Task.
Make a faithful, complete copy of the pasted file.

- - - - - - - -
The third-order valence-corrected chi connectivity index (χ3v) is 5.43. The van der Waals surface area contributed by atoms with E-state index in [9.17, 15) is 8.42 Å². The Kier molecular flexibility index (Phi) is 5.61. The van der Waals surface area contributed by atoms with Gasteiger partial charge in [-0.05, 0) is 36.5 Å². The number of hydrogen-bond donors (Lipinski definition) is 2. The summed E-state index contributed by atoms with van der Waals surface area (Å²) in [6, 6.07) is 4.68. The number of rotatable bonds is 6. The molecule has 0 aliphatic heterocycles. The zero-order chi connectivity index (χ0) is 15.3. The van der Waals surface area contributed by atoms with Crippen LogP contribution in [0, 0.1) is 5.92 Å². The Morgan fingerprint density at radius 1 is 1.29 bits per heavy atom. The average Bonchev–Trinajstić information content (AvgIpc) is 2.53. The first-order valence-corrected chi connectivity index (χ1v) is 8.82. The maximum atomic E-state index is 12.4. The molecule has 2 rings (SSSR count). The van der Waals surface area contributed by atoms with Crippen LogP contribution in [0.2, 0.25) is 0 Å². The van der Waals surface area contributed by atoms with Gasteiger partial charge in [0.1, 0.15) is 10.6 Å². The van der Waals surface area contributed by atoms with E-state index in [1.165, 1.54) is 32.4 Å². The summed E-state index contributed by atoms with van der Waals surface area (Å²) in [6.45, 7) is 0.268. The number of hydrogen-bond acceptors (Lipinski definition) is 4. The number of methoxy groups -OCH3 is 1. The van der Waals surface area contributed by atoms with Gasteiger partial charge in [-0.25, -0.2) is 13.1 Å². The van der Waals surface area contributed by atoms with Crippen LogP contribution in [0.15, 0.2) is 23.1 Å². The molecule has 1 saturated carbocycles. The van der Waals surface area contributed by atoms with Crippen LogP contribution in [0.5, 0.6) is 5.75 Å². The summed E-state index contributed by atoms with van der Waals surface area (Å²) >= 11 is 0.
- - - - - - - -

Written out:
The third-order valence-corrected chi connectivity index (χ3v) is 5.43. The van der Waals surface area contributed by atoms with E-state index in [9.17, 15) is 8.42 Å². The Kier molecular flexibility index (Phi) is 5.61. The van der Waals surface area contributed by atoms with Gasteiger partial charge in [-0.05, 0) is 36.5 Å². The number of hydrogen-bond donors (Lipinski definition) is 2. The summed E-state index contributed by atoms with van der Waals surface area (Å²) in [6, 6.07) is 4.68. The number of rotatable bonds is 6. The molecule has 0 aliphatic heterocycles. The zero-order chi connectivity index (χ0) is 15.3. The van der Waals surface area contributed by atoms with Crippen LogP contribution in [0, 0.1) is 5.92 Å². The Morgan fingerprint density at radius 1 is 1.29 bits per heavy atom. The average Bonchev–Trinajstić information content (AvgIpc) is 2.53. The first-order valence-corrected chi connectivity index (χ1v) is 8.82. The maximum atomic E-state index is 12.4. The molecule has 2 rings (SSSR count). The van der Waals surface area contributed by atoms with Crippen LogP contribution in [0.2, 0.25) is 0 Å². The van der Waals surface area contributed by atoms with Gasteiger partial charge in [0.1, 0.15) is 10.6 Å². The van der Waals surface area contributed by atoms with E-state index in [1.165, 1.54) is 32.4 Å². The summed E-state index contributed by atoms with van der Waals surface area (Å²) in [6.45, 7) is 0.268. The number of hydrogen-bond acceptors (Lipinski definition) is 4. The number of methoxy groups -OCH3 is 1. The van der Waals surface area contributed by atoms with Gasteiger partial charge in [-0.25, -0.2) is 13.1 Å². The van der Waals surface area contributed by atoms with Crippen LogP contribution in [0.15, 0.2) is 23.1 Å². The molecule has 1 saturated carbocycles. The van der Waals surface area contributed by atoms with Crippen LogP contribution in [0.5, 0.6) is 5.75 Å². The summed E-state index contributed by atoms with van der Waals surface area (Å²) >= 11 is 0.